How will the government deal with rising energy prices?
WITH a review of power tariffs slated for the end of June, there have been rising concerns over what to do.
The imbalance cost pass-through (ICPT) mechanism would take into account the higher energy costs, namely, the price of coal, in pricing the new tariffs. This has the industry players jockeying over how to divvy the cost increase in the generation of power between the different stakeholders.
“The issue at hand is who will pay. Will it be the consumer, government or power companies?” asks an analyst.
Essentially a fuel price pass-through, the ICPT allows Tenaga Nasional Bhd (TNB) to reflect changes – either an increase or a reduction – in fuel and other generation-related costs in determining electricity tariffs.
The mechanism, which was introduced in 2014, has played a key role in electricity production and the price we pay to turn on the lights.
A system similar to the ICPT has been adopted by other countries such as Australia, the UK and closer to home in Singapore, Thailand and the Philippines.
Locally, tariffs are assessed and adjusted every six months to ensure that electricity prices can adapt to changing fuel prices.
Under this mechanism, consumers had enjoyed RM6.3bil in rebates as at end-December 2017 due to the low cost of coal, which makes up over 50% of the cost of generating electricity.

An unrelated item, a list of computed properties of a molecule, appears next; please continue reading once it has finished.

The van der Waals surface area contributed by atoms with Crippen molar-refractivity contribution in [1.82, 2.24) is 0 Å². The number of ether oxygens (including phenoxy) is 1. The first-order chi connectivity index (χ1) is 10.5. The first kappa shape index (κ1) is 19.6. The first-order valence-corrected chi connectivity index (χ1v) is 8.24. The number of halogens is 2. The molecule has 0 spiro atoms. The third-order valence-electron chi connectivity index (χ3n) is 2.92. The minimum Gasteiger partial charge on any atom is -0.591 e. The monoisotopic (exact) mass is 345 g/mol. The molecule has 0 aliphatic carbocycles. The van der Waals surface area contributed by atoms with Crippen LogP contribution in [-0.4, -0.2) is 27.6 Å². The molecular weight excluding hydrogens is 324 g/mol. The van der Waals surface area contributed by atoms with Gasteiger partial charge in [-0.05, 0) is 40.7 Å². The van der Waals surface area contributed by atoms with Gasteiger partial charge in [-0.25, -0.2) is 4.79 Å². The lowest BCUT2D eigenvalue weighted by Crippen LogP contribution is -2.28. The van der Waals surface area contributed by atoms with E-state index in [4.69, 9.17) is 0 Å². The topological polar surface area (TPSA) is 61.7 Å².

However, since 2017, rising coal and gas prices have impacted the ICPT adjustments. As a result, a surcharge for businesses was introduced in July 2018.
For the period of January-June 2019, the national utility company has been allowed to continue implementing the ICPT mechanism.
The average base-tariff remained unchanged at 39.45 sen/kWh, but an additional cost of RM948mil or 2.15 sen/kWh ICPT surcharge will be passed through.
Businesses will once again pay an additional surcharge, while the surcharge for domestic customers amounting to RM308mil will be funded by Kumpulan Wang Industri Elektrik (KWIE). This electricity fund was also set up in 2014 to finance the difference between the cost of supply and end-user tariffs.
The money in this stabilisation fund originated mainly from savings gained from power purchase agreement renegotiations.
With the balance in the fund fast depleting and rising fuel prices, there are concerns on the continuity of the ICPT and the effect that it will have on power consumers.
In July last year, it was announced by the Energy, Science, Technology, Environment and Climate Change Ministry that the fund available in KWIE was RM760mil.
Should fuel costs remain high, this fund would likely be exhausted by the first half of next year.
Accounting for over 50% of the cost of generating electricity, coal plays a big role in Malaysia’s energy scheme.
Gas accounts for the lion’s share of the remaining cost.
As coal is imported, the dynamics of its market price impact tariffs.
Gas accounts for about 40%, while the balance comes from other types of fuel such as oil and distillates and hydro.
TNB’s fuel cost has been on an uptrend in tandem with the rise in energy prices.
The average coal price delivered during the quarter was US$102.5 per tonne, but coal prices had gone on to touch a high of almost US$120 per tonne in the middle of last year.